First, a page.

From my prior bouts in New York City apartments, superintendent were usually gruff, unmotivated, and difficult to get ahold of. Victor was the opposite in every way. He was literally always around, available at a moment’s notice from his basement apartment. In all the years we lived here, I don’t remember Victor ever taking a vacation. He took it as a point of pride that he was a constant presence. We always used to say that the building was his life. We used to joke that he would die in the building.
And in the end it proved to be true. In his last years, diabetes had made him practically immobile, and he was sub-contracting his superintendent work to underlings. He basically couldn’t do his job anymore, and the co-op board was put in the unfortunate position of forcing him to retire and hiring a new super. They allowed Victor to stay in his basement apartment ’til the end of the year, and even arranged for a large, low-rent apartment for him and his family to move into in another neighborhood. But it became increasingly clear that Victor would never leave; the building and its residents were too important to him.
* * *
Sari and I went to his viewing on Monday night, at a local funeral home. It was the first time I’d seen an open casket (if you don’t count the Balinese cremation ceremony I witnessed back in 1992), and the first time I saw someone I had known after they were dead. It was quite weird, though not quite as unsettling as I anticipated. And in fact, I would have barely recognized Victor if I hadn’t known it was him. In his heyday, Victor’s hair was tousled, he was wearing grease-stained overalls, and there would have been oil or grease on his face and hands. Now his hair was combed and he was wearing a suit. A slight smile was on his face. His skin was powdered — he looked a little out of focus, or like a wax effigy of himself. His family had put a set of rosary beads in his hands, and his casket was decorated with a giant New York Yankees logo. The logo was actually larger than his name.
Many other building residents came to the viewing as well, to greet the family and extend their condolences. Also there was Van, the building porter and Victor’s long-time right-hand man. He sat uncharacteristically somber, contemplating Victor’s body. But then he nudged Juan, Victor’s replacement, and said, “You better watch out — this building kills supers.”
The plaque our building made for Victor, now hanging in the lobby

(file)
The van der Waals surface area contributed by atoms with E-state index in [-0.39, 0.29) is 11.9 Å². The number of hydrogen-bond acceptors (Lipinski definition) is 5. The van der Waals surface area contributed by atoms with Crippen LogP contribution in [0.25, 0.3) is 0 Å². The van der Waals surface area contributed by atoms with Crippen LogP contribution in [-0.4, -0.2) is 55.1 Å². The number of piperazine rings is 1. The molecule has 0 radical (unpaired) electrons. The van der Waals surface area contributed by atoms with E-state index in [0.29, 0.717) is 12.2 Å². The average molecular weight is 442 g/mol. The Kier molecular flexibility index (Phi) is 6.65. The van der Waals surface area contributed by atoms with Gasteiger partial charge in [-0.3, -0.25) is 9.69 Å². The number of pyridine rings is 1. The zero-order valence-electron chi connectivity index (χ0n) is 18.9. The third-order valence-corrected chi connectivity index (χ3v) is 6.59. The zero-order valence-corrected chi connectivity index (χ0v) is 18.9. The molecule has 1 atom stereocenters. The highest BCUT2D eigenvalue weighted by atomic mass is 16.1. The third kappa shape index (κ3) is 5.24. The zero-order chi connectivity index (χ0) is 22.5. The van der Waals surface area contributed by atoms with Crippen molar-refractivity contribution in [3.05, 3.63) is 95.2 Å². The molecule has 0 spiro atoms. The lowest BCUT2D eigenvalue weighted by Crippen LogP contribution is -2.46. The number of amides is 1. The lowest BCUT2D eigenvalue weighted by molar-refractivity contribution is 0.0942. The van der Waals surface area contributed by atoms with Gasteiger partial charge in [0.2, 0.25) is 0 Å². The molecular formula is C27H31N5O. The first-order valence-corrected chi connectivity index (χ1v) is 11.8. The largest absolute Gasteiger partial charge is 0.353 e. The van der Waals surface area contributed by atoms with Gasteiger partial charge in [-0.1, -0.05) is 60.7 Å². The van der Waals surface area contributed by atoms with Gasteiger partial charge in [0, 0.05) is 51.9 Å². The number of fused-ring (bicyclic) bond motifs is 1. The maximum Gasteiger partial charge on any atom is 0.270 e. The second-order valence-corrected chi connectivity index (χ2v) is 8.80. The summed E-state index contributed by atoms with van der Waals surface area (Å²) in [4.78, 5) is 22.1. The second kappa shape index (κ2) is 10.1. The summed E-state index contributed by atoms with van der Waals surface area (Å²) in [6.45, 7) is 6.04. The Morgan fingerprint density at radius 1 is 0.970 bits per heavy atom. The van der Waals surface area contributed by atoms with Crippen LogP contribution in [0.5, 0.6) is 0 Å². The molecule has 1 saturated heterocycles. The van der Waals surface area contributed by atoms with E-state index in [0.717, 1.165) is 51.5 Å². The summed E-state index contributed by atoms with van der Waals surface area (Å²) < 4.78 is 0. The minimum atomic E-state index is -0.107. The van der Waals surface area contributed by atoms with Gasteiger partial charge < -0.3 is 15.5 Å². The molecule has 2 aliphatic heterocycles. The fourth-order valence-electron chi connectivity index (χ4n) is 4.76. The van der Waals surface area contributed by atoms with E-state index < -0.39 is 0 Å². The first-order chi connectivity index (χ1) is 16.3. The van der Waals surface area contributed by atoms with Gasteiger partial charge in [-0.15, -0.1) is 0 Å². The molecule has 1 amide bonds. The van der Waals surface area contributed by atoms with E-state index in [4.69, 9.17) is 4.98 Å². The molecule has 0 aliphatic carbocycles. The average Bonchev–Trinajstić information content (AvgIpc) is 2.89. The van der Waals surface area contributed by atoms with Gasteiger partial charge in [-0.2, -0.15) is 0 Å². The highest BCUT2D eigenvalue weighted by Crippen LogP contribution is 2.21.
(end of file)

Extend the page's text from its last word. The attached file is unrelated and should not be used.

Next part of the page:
Today is the one-year anniversary of Harvey Pekar‘s death. One of the more extraordinary homages appearing today is Seth Kushner’s photo comic, "Harvey Pekar: Tribute to ‘Our Man.’" (It’s #25 of Seth’s CulturePop series on ACT-I-VATE.) Weaving wonderful photos of Harvey with Pekar’s own words, it takes the reader through his remarkable life and career. People like Harvey’s wife Joyce Brabner, the filmmakers behind the American Splendor movie, and collaborators like Dean ( ) Haspiel, Jeff () Newelt, and Joseph Remnant make appearances as well. (Oh, and I’m in there too.) It’s memoir, it’s photography, it’s comics — it’s Seth’s unique form of creative expression. Please check it out: http://act-i-vate.com/104-25-1.comic.
I was stunned today to hear that Harvey Pekar died. Though I hadn’t worked with Harvey in a couple of years, my history with him goes back to 1994. That was when I wrote him out of the blue, sending him samples of my work and "demanding" he give me a chance to illustrate one of his stories in American Splendor. I was shocked a couple of weeks later when he called me up — and agreed to give me a story to draw! That first one-pager started a 15+-year relationship that gave me much more than just some publication credits.
Besides the many stories of his I worked on, I got the opportunity to really know Harvey and his wife Joyce and foster daughter Danielle. I guess I can’t say he was a friend, per se, but he was much, much more than just a collaborator. That was the thing about Harvey: there was no distinction between his comics and his life. So just as I got to contribute to his incredible, unprecedented undertaking of documenting a life in comics, I got to be part of that actual life. Whether it was random phone calls to ask me what I thought of a new artist he was working with, or the many times I saw him when he came to New York, or the time he wrote me as a character into one of the stories we worked on, I felt honored to be folded into the world of Harvey Pekar and American Splendor.
Most of all, Harvey was a model for me as a comics creator. Through reading his work and working with him, I learned to appreciate the strangeness of real life and the little details of daily existence. As a writer, his unflinching honesty and refusal to engage in sentimentality are qualities which I continue to try to emulate. Obviously, my own attempts at autobiography (which pale next to his best work) were directly influenced by my association with Harvey. And just as Harvey branched out from autobiography to biography and to history, my path in nonfiction comics has led me to "comics journalism."
Above all, I will miss Harvey the man. His intensity and insight made every conversation with him an adventure. Beneath his curmudgeonly exterior was a loyal, supportive, and approachable human being — the same guy who started self-publishing his stories back in 1976 because he had something to say, and found a unique way to say it.
I can’t believe that this distinctive spirit no longer inhabits the planet.